Sunday, March 24, 2013

Spaghetti and Gingerbread tea.

I've heard it said that men's minds are like waffles: their thoughts are organized into neat little squares, and the syrup never spills over into another square.

 We women? Our minds are cooked spaghetti, and our thoughts wind about, beginning and ending with one other. Add sauce to that.

Yesterday, I had a pretty clear vision of four books on which I was working. I would then see how far this would go, and plan on evergreen marketing all of them.

So much for that.

The teapot went off today, its siren alerting me to add three projects to my list, so I hurriedly grabbed a notepad and made some lists. Seven is a lucky number, is it not?

Saturday, March 23, 2013


As I explained, I've been a communicator and a storyteller all my life. I come by it naturally, because my family tells fairly famous family legends, over and over. What's a girl to do, but pick that up?

In high school, I was a speaker. In college, I was a speaker, and morphed into an editor when the newspaper needed bodies. Lo and behold, we were getting somewhere on this trek down the highway to fame. I hit the road for radio and BOY! That was fun for awhile. I was in sales, I've worked in a bank and a call center.

I transcribed immigrant interviews at one job, medical interviews at another. A coworker once informed me she couldn't quite "get" me because I "use too many words." Sheesh. It's my Mother Tongue. That kind of hurt. I had avoided the English major in college due to the attitude of the freshman teaching assistant.

I wrote grocery lists, To Do lists, lists of things I wanted to do to my house when I was debt-free, lists of vacations I wanted to take, and lists of cards I should send. I wrote blogs and scrapped them. I wrote poetry and songs. I wrote commercials. I wrote Public Service Announcements and newscasts for seven states and three Canadian provinces.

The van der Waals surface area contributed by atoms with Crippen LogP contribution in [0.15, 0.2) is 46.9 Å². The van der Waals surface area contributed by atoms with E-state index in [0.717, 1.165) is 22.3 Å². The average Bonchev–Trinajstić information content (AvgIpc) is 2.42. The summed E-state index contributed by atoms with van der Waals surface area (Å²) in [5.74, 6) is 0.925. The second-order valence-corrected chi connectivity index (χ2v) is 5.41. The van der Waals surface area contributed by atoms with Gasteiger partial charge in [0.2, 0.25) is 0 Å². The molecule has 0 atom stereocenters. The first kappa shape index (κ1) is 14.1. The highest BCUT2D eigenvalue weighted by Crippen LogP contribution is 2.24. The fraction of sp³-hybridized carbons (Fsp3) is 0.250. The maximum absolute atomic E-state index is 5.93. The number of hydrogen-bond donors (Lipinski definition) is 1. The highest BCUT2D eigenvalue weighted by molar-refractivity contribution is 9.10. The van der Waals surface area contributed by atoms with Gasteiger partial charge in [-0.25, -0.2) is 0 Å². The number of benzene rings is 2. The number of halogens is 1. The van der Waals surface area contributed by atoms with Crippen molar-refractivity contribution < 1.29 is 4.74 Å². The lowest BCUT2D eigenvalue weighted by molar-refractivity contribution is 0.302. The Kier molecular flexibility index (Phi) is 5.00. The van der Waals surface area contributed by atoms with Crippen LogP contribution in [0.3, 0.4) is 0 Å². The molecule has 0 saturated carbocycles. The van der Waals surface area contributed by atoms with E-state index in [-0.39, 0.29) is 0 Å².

I started the novel four years ago. I have never considered myself a WRITER until my own mother read six pages of my novel and begged for more.

#somethingaboutsophia #historicalfiction #northdakota

Monday, March 18, 2013

The Beginning

In 2009, my life was going through some rapid change. It didn't feel like anything I couldn't handle, because I was at peace with all of the movement. Over our frequent "soul coffee chat" one afternoon, my friend Tammy uttered five words that changed almost everything:  "You should write a novel."

About what? How do I write a novel? I'm not that interesting-- which is a total lie, because I AM that interesting. Each of us has a story to tell, and usually five or six if we stop long enough, and get quiet, before we begin to tell them.

A novel? Who's going to read my novel? Why would I want them to? Granted, I had written and edited the college newspaper, and blogged for years, but lately most of the writing I'd done was relegated to Facebook statuses, or "statii." Being Greek, I feel justified in making up appropriate language.

Well, then. A novel, I mused. Let me doodle about that a while.

Monday, March 11, 2013


I've been writing stories since I was a child, creating alternate worlds for myself, with a different bedroom, a life in which I had a twin sister instead of a mean brother, and a dog.

I wrote on a green typewriter older than my mother, and the more I typed, the prouder I became of my clickety-clacking speed and rhythm. I typed pen pal letters. I typed homework assignments. Then Dad got a computer and I typed *sigh* love letters.

Oh, they were good, too. Dot matrix and full of daily activities and devotion. His were handwritten. Maybe I missed out.

Now, all these years later, I am typing four big projects on two computers and an iphone. I never leave home without a flash drive.  I promise myself not to miss a thing. After all, I have a type.